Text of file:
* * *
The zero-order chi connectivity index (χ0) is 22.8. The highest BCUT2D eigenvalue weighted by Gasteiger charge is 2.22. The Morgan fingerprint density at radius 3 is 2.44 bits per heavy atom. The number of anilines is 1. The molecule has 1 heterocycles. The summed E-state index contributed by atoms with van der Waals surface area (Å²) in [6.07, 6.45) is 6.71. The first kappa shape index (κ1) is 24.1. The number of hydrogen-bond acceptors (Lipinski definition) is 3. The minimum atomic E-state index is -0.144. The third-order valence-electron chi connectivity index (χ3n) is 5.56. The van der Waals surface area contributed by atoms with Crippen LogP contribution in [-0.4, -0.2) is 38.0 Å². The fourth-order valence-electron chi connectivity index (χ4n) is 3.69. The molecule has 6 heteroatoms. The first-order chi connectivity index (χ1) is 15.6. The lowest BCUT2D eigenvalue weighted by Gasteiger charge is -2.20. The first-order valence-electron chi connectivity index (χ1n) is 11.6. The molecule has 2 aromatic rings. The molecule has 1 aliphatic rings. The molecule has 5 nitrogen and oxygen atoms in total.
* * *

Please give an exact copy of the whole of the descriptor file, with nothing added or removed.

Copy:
The zero-order chi connectivity index (χ0) is 22.8. The highest BCUT2D eigenvalue weighted by Gasteiger charge is 2.22. The Morgan fingerprint density at radius 3 is 2.44 bits per heavy atom. The number of anilines is 1. The molecule has 1 heterocycles. The summed E-state index contributed by atoms with van der Waals surface area (Å²) in [6.07, 6.45) is 6.71. The first kappa shape index (κ1) is 24.1. The number of hydrogen-bond acceptors (Lipinski definition) is 3. The minimum atomic E-state index is -0.144. The third-order valence-electron chi connectivity index (χ3n) is 5.56. The van der Waals surface area contributed by atoms with Crippen LogP contribution in [-0.4, -0.2) is 38.0 Å². The fourth-order valence-electron chi connectivity index (χ4n) is 3.69. The molecule has 6 heteroatoms. The first-order chi connectivity index (χ1) is 15.6. The lowest BCUT2D eigenvalue weighted by Gasteiger charge is -2.20. The first-order valence-electron chi connectivity index (χ1n) is 11.6. The molecule has 2 aromatic rings. The molecule has 1 aliphatic rings. The molecule has 5 nitrogen and oxygen atoms in total.